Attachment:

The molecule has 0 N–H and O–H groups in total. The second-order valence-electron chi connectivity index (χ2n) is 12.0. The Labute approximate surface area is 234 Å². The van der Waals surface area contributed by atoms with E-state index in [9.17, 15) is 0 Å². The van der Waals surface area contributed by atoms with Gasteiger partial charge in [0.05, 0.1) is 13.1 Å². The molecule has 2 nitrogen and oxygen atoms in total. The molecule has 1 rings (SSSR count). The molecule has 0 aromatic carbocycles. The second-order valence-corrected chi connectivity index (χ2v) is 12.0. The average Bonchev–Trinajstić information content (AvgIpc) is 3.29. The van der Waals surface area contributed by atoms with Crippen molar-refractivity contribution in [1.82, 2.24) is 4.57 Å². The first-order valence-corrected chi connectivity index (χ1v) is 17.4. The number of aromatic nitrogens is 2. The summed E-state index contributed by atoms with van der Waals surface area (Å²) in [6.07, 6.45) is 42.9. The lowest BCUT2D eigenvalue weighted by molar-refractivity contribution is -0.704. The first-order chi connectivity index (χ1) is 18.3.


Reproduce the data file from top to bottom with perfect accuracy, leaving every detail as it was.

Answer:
The molecule has 0 N–H and O–H groups in total. The second-order valence-electron chi connectivity index (χ2n) is 12.0. The Labute approximate surface area is 234 Å². The van der Waals surface area contributed by atoms with E-state index in [9.17, 15) is 0 Å². The van der Waals surface area contributed by atoms with Gasteiger partial charge in [0.05, 0.1) is 13.1 Å². The molecule has 2 nitrogen and oxygen atoms in total. The molecule has 1 rings (SSSR count). The molecule has 0 aromatic carbocycles. The second-order valence-corrected chi connectivity index (χ2v) is 12.0. The average Bonchev–Trinajstić information content (AvgIpc) is 3.29. The van der Waals surface area contributed by atoms with Crippen molar-refractivity contribution in [1.82, 2.24) is 4.57 Å². The first-order valence-corrected chi connectivity index (χ1v) is 17.4. The number of aromatic nitrogens is 2. The summed E-state index contributed by atoms with van der Waals surface area (Å²) in [6.07, 6.45) is 42.9. The lowest BCUT2D eigenvalue weighted by molar-refractivity contribution is -0.704. The first-order chi connectivity index (χ1) is 18.3.